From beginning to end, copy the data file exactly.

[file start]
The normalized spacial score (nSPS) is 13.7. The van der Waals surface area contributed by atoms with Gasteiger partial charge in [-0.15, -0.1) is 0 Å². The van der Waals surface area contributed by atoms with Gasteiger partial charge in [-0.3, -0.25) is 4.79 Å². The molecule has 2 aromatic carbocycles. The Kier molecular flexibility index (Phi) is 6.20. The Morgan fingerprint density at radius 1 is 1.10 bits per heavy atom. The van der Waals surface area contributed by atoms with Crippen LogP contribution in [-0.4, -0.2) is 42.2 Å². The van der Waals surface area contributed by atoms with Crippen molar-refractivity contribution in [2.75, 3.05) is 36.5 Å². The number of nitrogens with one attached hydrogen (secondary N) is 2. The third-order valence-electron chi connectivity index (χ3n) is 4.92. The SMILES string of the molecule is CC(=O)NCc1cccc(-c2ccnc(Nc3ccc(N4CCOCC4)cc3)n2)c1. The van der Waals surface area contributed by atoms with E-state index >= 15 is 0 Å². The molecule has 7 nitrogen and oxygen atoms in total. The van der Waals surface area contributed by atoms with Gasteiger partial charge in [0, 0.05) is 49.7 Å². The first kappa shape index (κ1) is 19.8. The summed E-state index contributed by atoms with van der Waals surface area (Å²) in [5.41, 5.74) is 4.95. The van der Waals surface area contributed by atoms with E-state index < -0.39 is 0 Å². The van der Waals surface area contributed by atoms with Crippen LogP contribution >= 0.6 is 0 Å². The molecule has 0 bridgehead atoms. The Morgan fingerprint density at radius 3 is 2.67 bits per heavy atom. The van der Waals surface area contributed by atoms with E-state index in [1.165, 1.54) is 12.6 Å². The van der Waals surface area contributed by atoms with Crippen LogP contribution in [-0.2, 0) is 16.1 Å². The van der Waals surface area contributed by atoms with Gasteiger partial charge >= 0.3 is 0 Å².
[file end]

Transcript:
The normalized spacial score (nSPS) is 13.7. The van der Waals surface area contributed by atoms with Gasteiger partial charge in [-0.15, -0.1) is 0 Å². The van der Waals surface area contributed by atoms with Gasteiger partial charge in [-0.3, -0.25) is 4.79 Å². The molecule has 2 aromatic carbocycles. The Kier molecular flexibility index (Phi) is 6.20. The Morgan fingerprint density at radius 1 is 1.10 bits per heavy atom. The van der Waals surface area contributed by atoms with Crippen LogP contribution in [-0.4, -0.2) is 42.2 Å². The van der Waals surface area contributed by atoms with Crippen molar-refractivity contribution in [2.75, 3.05) is 36.5 Å². The number of nitrogens with one attached hydrogen (secondary N) is 2. The third-order valence-electron chi connectivity index (χ3n) is 4.92. The SMILES string of the molecule is CC(=O)NCc1cccc(-c2ccnc(Nc3ccc(N4CCOCC4)cc3)n2)c1. The van der Waals surface area contributed by atoms with E-state index >= 15 is 0 Å². The molecule has 7 nitrogen and oxygen atoms in total. The van der Waals surface area contributed by atoms with Gasteiger partial charge in [0, 0.05) is 49.7 Å². The first kappa shape index (κ1) is 19.8. The summed E-state index contributed by atoms with van der Waals surface area (Å²) in [5.41, 5.74) is 4.95. The van der Waals surface area contributed by atoms with E-state index < -0.39 is 0 Å². The van der Waals surface area contributed by atoms with Crippen LogP contribution >= 0.6 is 0 Å². The molecule has 0 bridgehead atoms. The Morgan fingerprint density at radius 3 is 2.67 bits per heavy atom. The van der Waals surface area contributed by atoms with E-state index in [1.165, 1.54) is 12.6 Å². The van der Waals surface area contributed by atoms with Crippen LogP contribution in [-0.2, 0) is 16.1 Å². The van der Waals surface area contributed by atoms with Gasteiger partial charge >= 0.3 is 0 Å².